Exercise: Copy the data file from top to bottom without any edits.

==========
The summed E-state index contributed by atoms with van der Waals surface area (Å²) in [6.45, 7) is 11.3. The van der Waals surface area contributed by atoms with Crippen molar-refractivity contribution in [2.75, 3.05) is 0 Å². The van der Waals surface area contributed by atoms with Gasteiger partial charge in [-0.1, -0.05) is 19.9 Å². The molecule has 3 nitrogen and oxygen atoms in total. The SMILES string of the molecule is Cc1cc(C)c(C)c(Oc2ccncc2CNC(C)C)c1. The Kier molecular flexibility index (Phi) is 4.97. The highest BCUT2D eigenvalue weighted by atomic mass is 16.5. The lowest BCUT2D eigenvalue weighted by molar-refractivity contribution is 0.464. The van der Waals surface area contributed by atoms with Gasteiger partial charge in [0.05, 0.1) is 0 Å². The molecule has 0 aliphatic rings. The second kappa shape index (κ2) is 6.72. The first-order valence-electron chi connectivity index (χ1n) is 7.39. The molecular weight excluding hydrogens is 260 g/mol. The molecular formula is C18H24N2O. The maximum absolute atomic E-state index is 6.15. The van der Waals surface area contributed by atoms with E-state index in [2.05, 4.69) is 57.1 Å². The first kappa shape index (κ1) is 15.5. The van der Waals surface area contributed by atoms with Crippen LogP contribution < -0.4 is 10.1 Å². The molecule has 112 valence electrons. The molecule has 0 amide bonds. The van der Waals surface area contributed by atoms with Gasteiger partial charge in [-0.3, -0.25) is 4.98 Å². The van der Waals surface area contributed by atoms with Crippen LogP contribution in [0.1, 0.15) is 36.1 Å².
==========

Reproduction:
The summed E-state index contributed by atoms with van der Waals surface area (Å²) in [6.45, 7) is 11.3. The van der Waals surface area contributed by atoms with Crippen molar-refractivity contribution in [2.75, 3.05) is 0 Å². The van der Waals surface area contributed by atoms with Gasteiger partial charge in [-0.1, -0.05) is 19.9 Å². The molecule has 3 nitrogen and oxygen atoms in total. The SMILES string of the molecule is Cc1cc(C)c(C)c(Oc2ccncc2CNC(C)C)c1. The Kier molecular flexibility index (Phi) is 4.97. The highest BCUT2D eigenvalue weighted by atomic mass is 16.5. The lowest BCUT2D eigenvalue weighted by molar-refractivity contribution is 0.464. The van der Waals surface area contributed by atoms with Gasteiger partial charge in [0.05, 0.1) is 0 Å². The molecule has 0 aliphatic rings. The second kappa shape index (κ2) is 6.72. The first-order valence-electron chi connectivity index (χ1n) is 7.39. The molecular weight excluding hydrogens is 260 g/mol. The molecular formula is C18H24N2O. The maximum absolute atomic E-state index is 6.15. The van der Waals surface area contributed by atoms with E-state index in [2.05, 4.69) is 57.1 Å². The first kappa shape index (κ1) is 15.5. The van der Waals surface area contributed by atoms with Crippen LogP contribution < -0.4 is 10.1 Å². The molecule has 112 valence electrons. The molecule has 0 amide bonds. The van der Waals surface area contributed by atoms with Gasteiger partial charge in [-0.3, -0.25) is 4.98 Å². The van der Waals surface area contributed by atoms with Crippen LogP contribution in [0.1, 0.15) is 36.1 Å².